With the nation reeling from mass shootings in Texas and Ohio, one Florida lawmaker -- known for sponsoring controversial bills -- has pre-filed 2020 legislation seeking to do away with “red flag” gun control measures adopted in the wake of the Valentine’s Day Marjory Stoneman Douglas school shooting in 2018.
Rep. Mike Hill, R-Pensacola, pre-filed House Bill 6003 on Friday. For the legislative session beginning Jan. 14. He filed a similar bill during the 2019 legislative session that did not get a committee hearing.
The post-Parkland red flag laws “infringe on our Constitution. They are a clear violation,” Hill told Florida Politics’ Scott Powers, noting he submitted the bill for drafting more than two weeks ago, before the mass shootings in El Paso and Dayton.
Senate Bill 7026, the Marjory Stoneman Douglas High School Public Safety Act, was a quickly-assembled $400 million response to the Parkland Valentine’s Day school shooting that included several gun-control measures that previously would have have been inconceivable in the “Gunshine State.”
SB 7026 raised the minimum age to purchase firearms to 21; requires a 3-day waiting period to buy firearms; bans “bump stocks;” a three-day waiting period for gun purchases; and gives greater authority for law enforcement to seize weapons under “red flag” laws.
Hill’s proposed HB 6003 essentially replicates the 16 pages of gun control measures in SB 7026 but deletes the 21-year minimum age restriction, the mandatory 16-hour hunter safety course requirement for new gun owners, the ban on bump stocks and its entire section relating to the seizure of firearms from those undergoing “involuntary examination” by court order.
Hill told Florida Politics that Republicans, including President Donald Trump, who say they support strengthening “red flag” laws to allow judges to order seizure of firearms from those identified as mentally unstable or threatening is a knee-jerk reaction that won’t gain traction once emotions subside.
“In terms of President Trump wanting to look at, perhaps strengthening the red flag laws, which, if you call them what they are, they’re gun confiscation laws. I support President Trump 100 percent. I’ll have to say I hope he gets some further advice on this and not try to strengthen the red flag laws, because I believe they’re unconstitutional,” Hill told Florida Politics. “It goes against our Second Amendment, the Fourth Amendment, and the 14th Amendment.
Hill, elected in 2018 after SB 7026 was adopted, said any “red flag” provision that allows law enforcement to go to court to ask a judge to temporarily seize firearms from someone “goes too far.”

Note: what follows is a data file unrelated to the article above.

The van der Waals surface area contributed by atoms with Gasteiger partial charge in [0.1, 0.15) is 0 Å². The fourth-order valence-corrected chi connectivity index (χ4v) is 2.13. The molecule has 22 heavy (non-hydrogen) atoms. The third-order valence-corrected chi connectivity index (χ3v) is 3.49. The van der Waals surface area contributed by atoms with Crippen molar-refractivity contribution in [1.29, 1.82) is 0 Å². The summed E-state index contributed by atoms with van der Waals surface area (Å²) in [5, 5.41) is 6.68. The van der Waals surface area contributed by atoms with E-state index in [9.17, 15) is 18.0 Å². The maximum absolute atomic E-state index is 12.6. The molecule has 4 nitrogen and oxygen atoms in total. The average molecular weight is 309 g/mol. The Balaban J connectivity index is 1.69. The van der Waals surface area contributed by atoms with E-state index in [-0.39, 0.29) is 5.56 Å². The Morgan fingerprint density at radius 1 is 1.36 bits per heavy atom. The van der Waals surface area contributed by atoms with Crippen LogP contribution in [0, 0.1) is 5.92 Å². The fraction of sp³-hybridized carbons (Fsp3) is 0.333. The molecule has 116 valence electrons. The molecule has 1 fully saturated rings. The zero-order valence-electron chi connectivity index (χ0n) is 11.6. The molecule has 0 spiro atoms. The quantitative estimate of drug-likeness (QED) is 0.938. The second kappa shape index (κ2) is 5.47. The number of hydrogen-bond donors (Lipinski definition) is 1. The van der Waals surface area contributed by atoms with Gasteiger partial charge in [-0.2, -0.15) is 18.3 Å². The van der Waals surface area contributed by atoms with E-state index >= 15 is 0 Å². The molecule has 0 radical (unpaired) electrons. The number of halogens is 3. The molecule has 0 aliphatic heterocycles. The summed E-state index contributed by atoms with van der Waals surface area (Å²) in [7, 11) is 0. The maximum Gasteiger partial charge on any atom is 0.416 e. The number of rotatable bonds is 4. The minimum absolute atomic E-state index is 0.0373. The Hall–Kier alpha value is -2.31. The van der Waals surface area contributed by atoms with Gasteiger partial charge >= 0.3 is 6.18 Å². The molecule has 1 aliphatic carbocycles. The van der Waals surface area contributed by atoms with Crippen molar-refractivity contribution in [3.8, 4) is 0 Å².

A former Air Force officer, Hill said he is concerned that veterans suffering from post-traumatic stress syndrome might be unwilling to seek mental health treatment because they fear “red flag” laws could be used to confiscate their guns or bar them from purchasing firearms.
He said the bump stock provision in SB 7026 needs to be clarified and that the age requirement is unfair to veterans old enough to fight for their country but not enjoy the benefits of its Constitution.
Hill, who was president of the Northwest Florida Tea Party movement from 2010-13, first served in the House between 2014-16.
After being defeated in a 2016 Senate bid, he was re-elected to the House in 2018 and has been a frequent source of bipartisan criticism for his comments and proposed bills ever since.
An Evangelical Christian, Hill has called Islam a cult that “worships the demon god of the crescent moon,” proposed moving Donald Trump's Walk of Fame star to Pensacola and said he has sponsored “fetal heart” bills to ban all abortions in Florida because God told him to.
During this year’s session, Hill, an African-American, sponsored HB 31, which would prohibit the removal of Confederate monuments and memorials. The bill failed to get a committee hearing.
During a May meeting with constituents, Hill was captured on tape laughing to a audience member’s suggestion that he sponsor a bill to making being gay punishable by death.
Hill was asked about the Florida Competitive Workforce Act, which would bring Florida's LGBTQ protections in line with federal rules. It didn't pass, which is a good thing, he said, because being gay is a choice and should not qualify as a “protected status."
A man in the audience said, “In 1 Corinthians, it says that a man who has an affair with another man will be put to death.” a man in the audience says to Hill.
“It says that in the Old Testament, too,” Hill replied.
When another person asked if Hill would introduce 1 Corinthians in the form of legislation, the suggestion unleashed laughter, including from Hill.
“I wonder how that would go over," he said.
Two weeks after being harshly criticized by Republican and Democrat lawmakers, and in response to calls for him to resign, Hill issued a statement apologizing for his “tone” in responding to his constituents’ comments.
“I deeply regret how the tone of my response to a constituent was received at this event,” added Hill. “I believe that no matter one’s race, sexual orientation, religious affiliation, economic status or otherwise, that all lives are created equal in the image of God.”
John Haughey is the Florida contributor to The Center Square.